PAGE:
Sesame (black or white) – great with baked salmon, as part of a dukkah mixture, sprinkled over a Buddha vegetable bowl, or as a seed butter

Pumpkin – fantastic as a garnish on pumpkin soups, in baked goods, sprinkled over salads (pairs up well with sunflower seeds), made into milk, or as a seed butter

Quinoa – in salads or replacing pasta with pasta sauces, or use quinoa flakes to make a gluten-free porridge

Flaxseed – ground up in smoothies or porridge, sprinkled over cereal, in bliss balls, or as an egg-substitute in vegan baked products

Sunflower – in mueslis, sprinkled over salads, in smoothies, or as a seed butter

Hemp seed – made into milk, in bliss balls, sprinkled over salads or poached eggs and avocado on toast, in baked products, in smoothies, or in breakfast cereals,

Other ideas include creating your own seed mixes to sprinkle on salads, avo and toast, or porridge. Many can be incorporated into protein bars, raw or cooked.

 

Seeds pack a powerful nutrient punch and I encourage you to include a variety of them into your diet. Starting right now.

 

Check out our great Hemp Seed Range here!

 

 

Medical Disclaimer:

This column is not intended as medical advice but rather to provide information for educational purposes. Consult with your GP or other medical professional regarding the applicability of any of the information provided.   

 

References:

Callaway, JC & Pate, DW 2009, ‘Hempseed Oil’ in RA Moreau & A Kamal-Eldin (eds), Gourmet and Health-Promoting Specialty Oils, American Oil Chemists Press, Urbana, Il, pp. 185-213.

Chia Seed History and Origin, Ancient Grains, viewed 13 November 2019, < http://www.ancientgrains.com/chia-seed-history-and-origin/>

Duncan, L n.d., Chia: Ancient Super-Seed Secret, viewed 13 November 2019, < https://www.doctoroz.com/blog/lindsey-duncan-nd-cn/chia-ancient-super-secret>

Hemp Seeds (Huo Ma ren), n.d., Chinese Herbs Healing, viewed 13 November 2019, <http://www.chineseherbshealing.com/hemp-seeds/>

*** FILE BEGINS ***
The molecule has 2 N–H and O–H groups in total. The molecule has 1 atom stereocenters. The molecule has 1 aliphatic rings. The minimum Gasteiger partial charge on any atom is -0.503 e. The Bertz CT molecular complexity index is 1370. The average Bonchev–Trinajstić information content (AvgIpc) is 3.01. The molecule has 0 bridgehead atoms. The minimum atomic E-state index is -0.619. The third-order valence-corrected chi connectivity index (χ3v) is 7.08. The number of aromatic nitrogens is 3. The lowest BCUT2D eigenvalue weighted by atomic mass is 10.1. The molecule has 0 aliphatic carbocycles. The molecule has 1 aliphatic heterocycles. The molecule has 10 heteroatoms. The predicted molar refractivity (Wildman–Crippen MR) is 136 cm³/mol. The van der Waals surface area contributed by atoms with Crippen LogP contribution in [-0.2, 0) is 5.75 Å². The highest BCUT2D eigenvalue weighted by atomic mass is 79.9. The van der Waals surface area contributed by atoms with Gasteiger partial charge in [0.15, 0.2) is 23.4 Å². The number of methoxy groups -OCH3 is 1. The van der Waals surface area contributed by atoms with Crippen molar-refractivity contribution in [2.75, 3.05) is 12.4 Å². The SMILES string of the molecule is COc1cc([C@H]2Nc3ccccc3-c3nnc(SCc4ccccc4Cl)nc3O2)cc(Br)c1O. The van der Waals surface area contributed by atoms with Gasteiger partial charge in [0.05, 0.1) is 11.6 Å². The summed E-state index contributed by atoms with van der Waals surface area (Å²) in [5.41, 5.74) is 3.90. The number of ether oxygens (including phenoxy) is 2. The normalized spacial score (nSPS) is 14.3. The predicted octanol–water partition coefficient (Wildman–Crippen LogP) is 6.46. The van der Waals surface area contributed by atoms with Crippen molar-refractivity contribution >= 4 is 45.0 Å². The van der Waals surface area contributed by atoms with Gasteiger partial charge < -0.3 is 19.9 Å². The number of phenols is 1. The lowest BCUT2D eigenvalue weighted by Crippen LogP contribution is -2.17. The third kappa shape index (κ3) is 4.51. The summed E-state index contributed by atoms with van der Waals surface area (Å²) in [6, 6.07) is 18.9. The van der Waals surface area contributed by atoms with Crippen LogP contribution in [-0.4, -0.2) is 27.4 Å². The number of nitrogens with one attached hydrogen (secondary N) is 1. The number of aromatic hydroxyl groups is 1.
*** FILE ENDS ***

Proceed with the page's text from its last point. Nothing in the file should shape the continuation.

Herbs & Botanicals Hemp Seed (huo ma ren), n.d., Acupuncture Today, viewed 13 November 2019, <https://www.acupuncturetoday.com/herbcentral/hemp_seed.php>

Jiang, R., Jacobs, DR., Mayer-Davis, E., Szklo, M., Herrington, D., Jenny, NS., Kronmal, R & Barr, RG, 2006, Nut and Seed Consumption and Inflammatory Markers in the Multi-Ethnic Study of Atherosclerosis, American Journal of Epidemiology, vol. 163, no. 3, pp. 222-231.

Marineli, RdS., Moraes, EA., Lenquiste, SA., Godoy, AT., Eberlin, MN & Marostica Jr, MR, 2014, Chemical characterization and antioxidant potential of Chilean chia seeds and oil (Salvia hispanica L.), Vol. 59, Issue 2, Part 2, pp. 1304-1310.

Ministry of Health 2015, Eating and Activity Guidelines for New Zealand Adults, Ministry of Health, Wellington.

Origin and History, n.d., Quinoa 2013 International Year, viewed 13 November 2019, <http://www.fao.org/quinoa-2013/what-is-quinoa/origin-and-history/en/?no_mobile=1>

Quinoa History and Origin, Ancient Grains, viewed 13 November 2019, < http://www.ancientgrains.com/chia-seed-history-and-origin/>

Robertson, R., 2017, 6 Super Healthy Seeds You Should Eat, viewed 13 November 2019, <https://www.healthline.com/nutrition/6-healthiest-seeds>

Super seeds: They’re powerfully amazing, 2016, Shine 365 from Marshfield Clinic, viewed 13 November 2019, < https://shine365.marshfieldclinic.org/wellness/super-seeds/>

Vuksan, V., Choleva, L., Jovanovski, E., Jenkins, AL., Au Yeung, F., Dias, AG., Ho, HVT., Zurbau, A & Duvnjak, L, 2016, Comparison of flax (Linum usitatissimum) and Salba-chia (Salvia hispanica L.) seeds on postprandial glycemia and satiety in healthy individuals: a randomized, controlled, crossover study, European Journal of Nutrition, vol. 71, pp. 234-238.